Washington (CNN) - Democratic and Republican negotiators are moving closer to a tentative agreement on how much spending to slash from the budget and have begun drawing up a list of specific cuts, according to sources familiar with the talks.
Sources from both parties–who would not speak on the record about the closed-door talks–emphasized the numbers were not set in stone and could change as negotiators hammer out details of which programs and agencies to cut and whether a number of controversial policy provisions are included in the agreement.
"There is no agreement on a number for the spending cuts. Nothing is agreed to until everything is agreed to," warned Kevin Smith, spokesman for House Speaker John Boehner.
Informal negotiations have been going on in fits and starts. Despite the newfound progress, the government runs out of money April 8, and House Republicans Wednesday moved to deflect blame for a possible government shutdown.
House GOP leaders announced they would vote this week on a bill enacting their proposed cuts, if there is no agreement before next week's deadline.
The vote would be symbolic, since the Senate already rejected the House-passed bill that would cut $61 billion in government spending, and President Obama said he would veto it. But House Republicans vowed to move ahead with the vote, dubbed the "Prevention of a Government Shutdown Act," should discussions among Speaker John Boehner, Senate Democratic Leader Harry Reid, and the White House fail.
"We are serious. We want to take care of this problem and so that we can get on about the business of this nation and get Americans back to work." House Majority Leader Eric Cantor told reporters. Cantor said the bill would also mandate that Members of Congress not get paid if there is a government shutdown.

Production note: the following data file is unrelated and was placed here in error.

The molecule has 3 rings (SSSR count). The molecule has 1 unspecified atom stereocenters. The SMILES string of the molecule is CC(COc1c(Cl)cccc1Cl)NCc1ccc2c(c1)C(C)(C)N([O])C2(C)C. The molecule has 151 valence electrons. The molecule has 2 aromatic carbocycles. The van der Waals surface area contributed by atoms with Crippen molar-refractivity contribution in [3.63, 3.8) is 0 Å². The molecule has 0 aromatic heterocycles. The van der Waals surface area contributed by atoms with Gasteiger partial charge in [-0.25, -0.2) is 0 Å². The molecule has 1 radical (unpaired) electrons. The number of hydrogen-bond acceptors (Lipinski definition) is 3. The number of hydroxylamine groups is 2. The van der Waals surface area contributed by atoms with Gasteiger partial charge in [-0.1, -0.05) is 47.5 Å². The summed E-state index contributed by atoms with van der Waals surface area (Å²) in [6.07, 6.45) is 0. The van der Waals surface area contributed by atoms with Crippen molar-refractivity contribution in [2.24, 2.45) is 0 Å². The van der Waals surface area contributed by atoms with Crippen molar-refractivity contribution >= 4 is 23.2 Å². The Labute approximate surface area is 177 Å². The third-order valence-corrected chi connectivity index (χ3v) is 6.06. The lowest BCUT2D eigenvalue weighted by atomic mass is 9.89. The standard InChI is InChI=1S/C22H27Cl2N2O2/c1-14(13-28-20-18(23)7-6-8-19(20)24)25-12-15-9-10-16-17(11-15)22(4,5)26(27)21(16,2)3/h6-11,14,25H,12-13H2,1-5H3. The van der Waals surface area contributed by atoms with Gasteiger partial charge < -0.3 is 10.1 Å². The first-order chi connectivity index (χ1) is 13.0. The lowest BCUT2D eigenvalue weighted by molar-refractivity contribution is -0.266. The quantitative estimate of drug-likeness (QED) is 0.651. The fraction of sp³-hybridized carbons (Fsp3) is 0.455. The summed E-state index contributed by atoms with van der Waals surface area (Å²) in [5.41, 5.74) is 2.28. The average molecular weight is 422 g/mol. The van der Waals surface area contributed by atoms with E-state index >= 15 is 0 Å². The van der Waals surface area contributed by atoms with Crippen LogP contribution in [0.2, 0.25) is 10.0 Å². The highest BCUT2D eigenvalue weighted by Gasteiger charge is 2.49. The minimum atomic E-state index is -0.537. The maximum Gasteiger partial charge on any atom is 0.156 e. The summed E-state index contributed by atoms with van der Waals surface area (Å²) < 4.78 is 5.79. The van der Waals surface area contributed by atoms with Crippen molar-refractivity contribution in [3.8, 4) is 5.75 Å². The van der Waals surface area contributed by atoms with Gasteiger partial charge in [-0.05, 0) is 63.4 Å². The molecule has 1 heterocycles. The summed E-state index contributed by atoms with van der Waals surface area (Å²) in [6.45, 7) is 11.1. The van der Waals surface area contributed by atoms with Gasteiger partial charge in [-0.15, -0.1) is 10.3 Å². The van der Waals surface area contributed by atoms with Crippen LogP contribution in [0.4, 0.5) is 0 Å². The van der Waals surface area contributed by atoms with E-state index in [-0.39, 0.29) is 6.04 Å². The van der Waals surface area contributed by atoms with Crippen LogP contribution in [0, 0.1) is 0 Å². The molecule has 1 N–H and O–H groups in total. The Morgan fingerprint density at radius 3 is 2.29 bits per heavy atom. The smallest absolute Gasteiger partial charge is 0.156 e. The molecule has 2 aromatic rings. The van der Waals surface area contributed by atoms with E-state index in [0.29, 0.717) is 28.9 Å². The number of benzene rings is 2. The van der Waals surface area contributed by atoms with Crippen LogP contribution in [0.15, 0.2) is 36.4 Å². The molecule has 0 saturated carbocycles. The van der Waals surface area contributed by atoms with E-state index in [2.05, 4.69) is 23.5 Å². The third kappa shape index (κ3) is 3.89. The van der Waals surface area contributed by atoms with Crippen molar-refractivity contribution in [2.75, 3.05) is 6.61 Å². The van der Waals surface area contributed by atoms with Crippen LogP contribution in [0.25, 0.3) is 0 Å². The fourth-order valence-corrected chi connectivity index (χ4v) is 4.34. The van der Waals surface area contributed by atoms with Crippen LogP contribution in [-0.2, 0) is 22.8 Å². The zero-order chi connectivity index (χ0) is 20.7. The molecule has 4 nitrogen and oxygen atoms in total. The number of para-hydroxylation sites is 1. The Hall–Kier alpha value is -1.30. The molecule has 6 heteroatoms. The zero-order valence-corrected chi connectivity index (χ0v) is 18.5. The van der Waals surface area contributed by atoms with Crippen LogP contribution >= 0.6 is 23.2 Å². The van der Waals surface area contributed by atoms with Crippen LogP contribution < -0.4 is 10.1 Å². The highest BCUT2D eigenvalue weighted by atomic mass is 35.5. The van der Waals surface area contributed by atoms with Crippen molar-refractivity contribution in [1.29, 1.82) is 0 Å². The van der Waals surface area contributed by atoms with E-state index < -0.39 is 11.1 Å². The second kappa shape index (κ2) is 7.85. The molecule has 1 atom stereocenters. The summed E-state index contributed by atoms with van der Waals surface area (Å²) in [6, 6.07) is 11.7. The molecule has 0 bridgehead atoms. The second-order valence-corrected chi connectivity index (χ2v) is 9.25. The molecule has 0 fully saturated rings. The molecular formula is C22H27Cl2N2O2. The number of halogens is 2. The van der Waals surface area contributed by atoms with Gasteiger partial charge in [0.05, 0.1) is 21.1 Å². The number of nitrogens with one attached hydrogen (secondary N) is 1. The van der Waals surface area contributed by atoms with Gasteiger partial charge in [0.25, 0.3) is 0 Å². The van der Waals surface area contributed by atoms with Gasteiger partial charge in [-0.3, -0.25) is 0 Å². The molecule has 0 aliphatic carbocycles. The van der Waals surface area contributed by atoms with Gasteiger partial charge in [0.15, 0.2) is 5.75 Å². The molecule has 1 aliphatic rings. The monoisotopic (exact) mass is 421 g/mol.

Reid said Tuesday that Senate Democrats are offering to cut another $19 billion in spending cuts, on top of the $10 billion that was cut in two stopgap bills passed to keep the government running. But when asked by CNN about Reid's offer House Speaker John Boehner maintained "it doesn't exist." Pressed about Reid's invitation to review additional cuts, Boehner said, "It's nonsense."
House Republican leaders know full well many of their rank-and-file conservatives will not be happy with any compromise on spending cuts beyond the $61 billion the House passed last month. One senior House GOP leadership aide indicated that the proposed $19 billion in cuts was unlikely to be enough to satisfy House Republicans.
That's why despite the behind-the-scenes talks, public posturing in this highly political drama continues.
At a news conference, Boehner continued to press Senate Democrats to act soon, telling reporters "We've done our job. Now the Senate says we have a plan. Well great! Pass the damn thing and send it over here and let's have real negotiations instead of sitting over there rooting for a government shutdown."
Talks had broken down last week when House Republicans insisted the Senate use the House passed package of $61 billion in cuts as a starting point to develop a compromise, but top officials say they have continued to have informal discussions.
Those informal discussions set the stage for more concrete negotiations Wednesday about specific spending cuts.
And Wednesday evening, in a late addition to his schedule, Vice President Biden was to head to Capitol Hill to meet with Senate Democratic leadership.